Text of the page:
Britain's top 100 Entrepreneurs 2009: Wealth of Diversity

Our ranking shows strength in variety. From chemists to care homes, baking to paper-making, multicultural entrepreneurs are on the case

Last Updated: 09 Oct 2013


CareTech is riding high. Profits at the Potters Bar-based company, which specialises in residential care for adults with learning disabilities, hit £7.65m on sales of £67.7m in 2008. That's up 26% and 21% respectively on 2007's results. Kenyan-born Muslim brothers Farouq and Haroon Sheikh set up CareTech in 1993, to offer high-quality specialist support and care - using an 'ordinary life' model - to people with physical disability, challenging behaviours, mental health problems and autistic-spectrum disorders. After a recent acquisition programme, the company has increased its number of beds to 1,300, located primarily in the south of England and West Midlands. Services are entirely funded by the NHS or local authorities, and 90% of its 2009 revenue is already what the analysts call 'visible', making CareTech a good bet for hard economic times. Its market is highly fragmented, and the bullish Sheikh brothers intend to make the most of the buying opportunities that the next few months will present. They refinanced presciently in April 2008, and have signalled the seriousness of their growth intentions by bringing in a big-gun FD, David Pugh - formerly financial controller for FTSE 250 construction business Carillion. Original backer 3i, the private-equity giant, was replaced as a shareholder by Barclays Equity in 2000, before the Sheikh brothers bought back control of the company in 2004 and floated it on the Aim market in October 2005, valued at £58m.


A good year for Day Lewis, the Surrey-based chemists chain and its boss Kirit Patel, recently awarded an MBE for services to pharmacy. In 2006-07, sales rose from £109.1m to £113.1m, with profits coming in at £1.2m. Adding in the £2.3m pay of the highest-paid director (we assume it is Patel) pushes the profit to £3.5m. Patel has said he is responding to the recession positively, increasing investment in staff training and focusing on organic growth. Official recognition for his hard work came in 2000, when Patel was elected chairman of the National Pharmaceutical Association. Patel, who qualified from Portsmouth University in the early 1970s, bought his first shop in 1975, and the business has grown steadily ever since, to around 160 branches. The firm also has an offshore medical supplies division for the merchant marine, and oil and gas platforms around the world. With his family, Patel owns the £30m Day Lewis chain in its entirety. He serves on the Better Regulation Taskforce.


Anwar Patel, a pharmacist by profession, and his brother Yakub, an accountant, put £2m into helping the £20m transformation of Bolton's Hayward School into a city academy in March 2008. The brothers can afford it, having set up their first chemist's shop in Rochdale in 1980 and subsequently taking over Bolton-based Cohens, from where they built a chain of chemists. In October 2005, the brothers sold 111 of their outlets to Lloyds pharmacy for £130m. They kept 30 branches, mainly in north England. These formed the basis of their later venture, the Georgemead chemistry group, which made £5.3m profit on £743m sales in 2006-07.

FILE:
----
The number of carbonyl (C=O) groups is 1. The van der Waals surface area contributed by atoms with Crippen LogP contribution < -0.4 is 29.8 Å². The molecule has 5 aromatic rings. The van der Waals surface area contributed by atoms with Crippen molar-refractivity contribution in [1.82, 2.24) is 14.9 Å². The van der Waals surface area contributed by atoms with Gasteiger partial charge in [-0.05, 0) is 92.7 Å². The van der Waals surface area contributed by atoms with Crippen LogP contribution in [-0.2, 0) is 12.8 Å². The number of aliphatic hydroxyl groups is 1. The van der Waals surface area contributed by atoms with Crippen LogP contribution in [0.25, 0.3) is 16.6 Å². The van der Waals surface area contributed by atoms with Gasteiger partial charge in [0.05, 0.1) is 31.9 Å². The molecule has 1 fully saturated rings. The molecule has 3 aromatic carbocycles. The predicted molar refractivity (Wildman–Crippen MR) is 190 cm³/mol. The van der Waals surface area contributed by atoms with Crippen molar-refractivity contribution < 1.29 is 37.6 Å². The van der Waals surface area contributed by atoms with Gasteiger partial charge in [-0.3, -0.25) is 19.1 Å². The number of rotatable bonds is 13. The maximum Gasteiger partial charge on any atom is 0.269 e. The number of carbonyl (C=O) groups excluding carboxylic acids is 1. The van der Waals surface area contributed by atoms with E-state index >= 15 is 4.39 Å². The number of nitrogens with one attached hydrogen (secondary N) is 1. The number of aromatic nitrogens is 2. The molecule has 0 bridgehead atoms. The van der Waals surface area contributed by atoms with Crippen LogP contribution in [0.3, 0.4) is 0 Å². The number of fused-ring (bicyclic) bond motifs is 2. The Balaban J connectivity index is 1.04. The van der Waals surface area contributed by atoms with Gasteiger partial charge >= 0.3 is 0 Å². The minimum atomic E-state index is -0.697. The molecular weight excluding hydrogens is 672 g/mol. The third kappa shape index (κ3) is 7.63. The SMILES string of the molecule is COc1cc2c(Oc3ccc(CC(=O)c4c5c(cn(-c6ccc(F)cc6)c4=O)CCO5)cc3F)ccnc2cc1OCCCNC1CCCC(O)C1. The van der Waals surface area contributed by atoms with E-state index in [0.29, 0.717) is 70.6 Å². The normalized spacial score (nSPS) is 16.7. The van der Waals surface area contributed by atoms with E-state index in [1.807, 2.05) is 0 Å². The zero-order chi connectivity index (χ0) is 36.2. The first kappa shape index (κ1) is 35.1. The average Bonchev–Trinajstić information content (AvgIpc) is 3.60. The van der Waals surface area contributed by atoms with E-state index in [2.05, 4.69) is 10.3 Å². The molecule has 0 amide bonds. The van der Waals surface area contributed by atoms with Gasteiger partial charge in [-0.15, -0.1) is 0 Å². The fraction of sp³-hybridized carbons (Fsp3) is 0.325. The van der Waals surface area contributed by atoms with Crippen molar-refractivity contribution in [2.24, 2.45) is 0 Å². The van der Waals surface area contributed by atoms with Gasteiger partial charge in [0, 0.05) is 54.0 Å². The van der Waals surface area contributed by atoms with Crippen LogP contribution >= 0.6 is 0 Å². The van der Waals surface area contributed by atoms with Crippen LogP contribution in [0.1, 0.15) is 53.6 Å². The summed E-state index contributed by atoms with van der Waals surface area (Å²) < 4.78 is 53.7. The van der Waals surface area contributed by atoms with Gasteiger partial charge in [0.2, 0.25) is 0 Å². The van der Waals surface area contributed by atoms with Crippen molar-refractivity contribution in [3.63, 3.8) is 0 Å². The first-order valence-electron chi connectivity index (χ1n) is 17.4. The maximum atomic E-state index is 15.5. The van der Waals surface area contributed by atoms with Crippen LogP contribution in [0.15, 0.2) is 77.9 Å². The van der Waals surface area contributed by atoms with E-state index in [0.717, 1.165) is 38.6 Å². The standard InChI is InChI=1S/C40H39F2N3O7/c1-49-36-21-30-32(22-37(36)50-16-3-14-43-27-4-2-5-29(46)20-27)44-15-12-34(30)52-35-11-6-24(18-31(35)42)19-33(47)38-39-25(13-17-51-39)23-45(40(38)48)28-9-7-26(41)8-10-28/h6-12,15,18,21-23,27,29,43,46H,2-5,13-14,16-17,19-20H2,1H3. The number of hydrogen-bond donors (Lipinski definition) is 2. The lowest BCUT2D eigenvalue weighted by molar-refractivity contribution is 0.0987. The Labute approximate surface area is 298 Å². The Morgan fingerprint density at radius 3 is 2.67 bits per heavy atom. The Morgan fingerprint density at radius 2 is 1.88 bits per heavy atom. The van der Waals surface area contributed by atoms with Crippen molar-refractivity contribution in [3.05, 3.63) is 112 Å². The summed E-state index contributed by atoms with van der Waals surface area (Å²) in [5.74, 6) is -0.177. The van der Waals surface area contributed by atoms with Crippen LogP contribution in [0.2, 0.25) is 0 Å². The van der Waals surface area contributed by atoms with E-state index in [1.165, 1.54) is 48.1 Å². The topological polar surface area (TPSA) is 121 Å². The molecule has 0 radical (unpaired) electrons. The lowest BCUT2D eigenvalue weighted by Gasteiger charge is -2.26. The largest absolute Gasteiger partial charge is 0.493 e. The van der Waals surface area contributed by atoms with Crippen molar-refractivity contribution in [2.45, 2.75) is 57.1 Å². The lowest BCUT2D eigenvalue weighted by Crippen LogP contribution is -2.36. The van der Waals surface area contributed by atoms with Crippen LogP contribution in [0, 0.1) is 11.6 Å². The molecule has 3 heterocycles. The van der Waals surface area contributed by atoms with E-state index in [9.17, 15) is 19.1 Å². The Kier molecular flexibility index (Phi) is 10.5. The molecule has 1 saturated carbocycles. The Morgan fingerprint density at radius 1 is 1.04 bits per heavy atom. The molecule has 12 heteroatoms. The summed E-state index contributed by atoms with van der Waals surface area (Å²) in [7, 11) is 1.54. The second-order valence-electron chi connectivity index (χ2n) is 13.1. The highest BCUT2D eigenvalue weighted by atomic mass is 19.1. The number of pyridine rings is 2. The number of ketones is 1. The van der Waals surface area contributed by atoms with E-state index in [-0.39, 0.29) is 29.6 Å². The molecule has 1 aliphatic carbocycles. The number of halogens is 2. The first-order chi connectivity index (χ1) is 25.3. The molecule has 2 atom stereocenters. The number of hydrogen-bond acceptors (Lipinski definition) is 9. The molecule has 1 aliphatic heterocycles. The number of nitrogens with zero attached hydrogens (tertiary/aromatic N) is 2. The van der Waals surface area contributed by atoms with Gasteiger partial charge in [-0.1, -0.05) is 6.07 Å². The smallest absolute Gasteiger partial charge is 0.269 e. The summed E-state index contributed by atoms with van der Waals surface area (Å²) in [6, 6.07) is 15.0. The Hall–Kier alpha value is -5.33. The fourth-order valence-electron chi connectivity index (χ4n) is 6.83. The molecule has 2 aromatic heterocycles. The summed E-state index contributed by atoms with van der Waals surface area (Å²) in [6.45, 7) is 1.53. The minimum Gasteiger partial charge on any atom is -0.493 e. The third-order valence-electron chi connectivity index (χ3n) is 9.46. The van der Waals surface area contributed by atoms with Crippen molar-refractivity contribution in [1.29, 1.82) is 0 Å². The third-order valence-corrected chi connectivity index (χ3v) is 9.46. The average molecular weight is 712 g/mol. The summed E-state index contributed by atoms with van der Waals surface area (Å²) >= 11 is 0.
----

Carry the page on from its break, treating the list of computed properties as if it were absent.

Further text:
Surjit Rai founded Rushcliffe Care Homes in 1989 after buying a single care home. He owns the company in its entirety, and has carved a particular niche in housing patients with acute health needs such as those with head injuries. Loughborough-based Rush-cliffe operates 26 homes across the East Midlands, and in November it agreed a £50m refinancing deal with Lloyds TSB. An Investor in People, Rushcliffe Care has won a number of accolades, including Independent Care Operator of the Year. Rai says the key to Rushcliffe's growth has been its investment in nursing staff and training - the company has its own training centre and has forged links with Leicester's De Montfort University, which recognises Rushcliffe as a leader in its field. In 2007, Rushcliffe Care made a healthy £2.3m profit on £17.7m sales.


LPC Group - the UK's largest independent manufacturer of tissue-based hygiene products - has invested more than £40m in a new plant at Rothley Lodge near Leicester that will produce over 600 million toilet and kitchen rolls a year, creating some 250 new jobs in the process. It uses the latest in manufacturing and converting technology to produce private-label toilet rolls, kitchen towels and facial tissues for its clients, many of them major high street retailers. LPC also operates a paper mill in Sweden and plans to open factories in Germany and Spain as part of a push to double in size over the next four years. Profits at the Leicester-based business, led by Shiraz Dharamshi Tejani, soared from £2.6m to £5.8m in 2007 on sales of over £153.5m. The company has nearly £77m net assets and continues to invest heavily in its state-of-the-art tissue-production facility. 'It makes us very proud as a family that LPC remains one of the most successful Asian businesses in Leicester,' Tejani has said. 'It's great to be part of such a thriving business community. We started LPC 25 years ago and it is amazing to think that when we started we just managed to collect enough for second-hand equipment. Now, we have assets that include two world-class paper mills and the most up-to-date paper-converting machine in the UK.'


Michael's Pitta Bread Bakery, a family business based in Tottenham Hale, north London, is run and owned by Michael and Andriani Tsiattalos. Its profits grew from £2.5m to a record £4.6m on sales of £10.5m in 2006-07. With a solid balance sheet, it should easily be worth £25m.

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